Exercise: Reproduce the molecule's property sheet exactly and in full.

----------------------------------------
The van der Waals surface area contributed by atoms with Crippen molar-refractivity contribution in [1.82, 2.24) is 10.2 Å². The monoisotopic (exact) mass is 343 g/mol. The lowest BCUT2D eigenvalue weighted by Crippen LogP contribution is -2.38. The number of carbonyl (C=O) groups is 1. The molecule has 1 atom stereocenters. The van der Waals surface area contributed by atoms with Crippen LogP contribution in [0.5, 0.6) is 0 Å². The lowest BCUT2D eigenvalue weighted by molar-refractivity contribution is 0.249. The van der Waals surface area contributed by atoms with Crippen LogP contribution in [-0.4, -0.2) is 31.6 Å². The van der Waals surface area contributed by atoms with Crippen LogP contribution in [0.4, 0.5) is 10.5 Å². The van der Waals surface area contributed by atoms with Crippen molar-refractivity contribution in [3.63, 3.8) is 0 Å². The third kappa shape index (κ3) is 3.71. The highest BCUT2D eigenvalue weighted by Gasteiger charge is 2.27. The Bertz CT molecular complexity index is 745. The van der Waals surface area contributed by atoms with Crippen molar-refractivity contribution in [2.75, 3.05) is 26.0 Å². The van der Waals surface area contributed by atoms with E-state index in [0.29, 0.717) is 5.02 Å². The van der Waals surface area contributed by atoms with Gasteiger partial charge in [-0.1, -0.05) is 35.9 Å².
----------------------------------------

The van der Waals surface area contributed by atoms with Crippen molar-refractivity contribution in [1.82, 2.24) is 10.2 Å². The monoisotopic (exact) mass is 343 g/mol. The lowest BCUT2D eigenvalue weighted by Crippen LogP contribution is -2.38. The number of carbonyl (C=O) groups is 1. The molecule has 1 atom stereocenters. The van der Waals surface area contributed by atoms with Crippen LogP contribution in [0.5, 0.6) is 0 Å². The lowest BCUT2D eigenvalue weighted by molar-refractivity contribution is 0.249. The van der Waals surface area contributed by atoms with Crippen LogP contribution in [-0.4, -0.2) is 31.6 Å². The van der Waals surface area contributed by atoms with Crippen LogP contribution in [0.4, 0.5) is 10.5 Å². The van der Waals surface area contributed by atoms with Crippen molar-refractivity contribution in [3.63, 3.8) is 0 Å². The third kappa shape index (κ3) is 3.71. The highest BCUT2D eigenvalue weighted by Gasteiger charge is 2.27. The Bertz CT molecular complexity index is 745. The van der Waals surface area contributed by atoms with Crippen molar-refractivity contribution in [2.75, 3.05) is 26.0 Å². The van der Waals surface area contributed by atoms with E-state index in [0.29, 0.717) is 5.02 Å². The van der Waals surface area contributed by atoms with Gasteiger partial charge in [-0.1, -0.05) is 35.9 Å².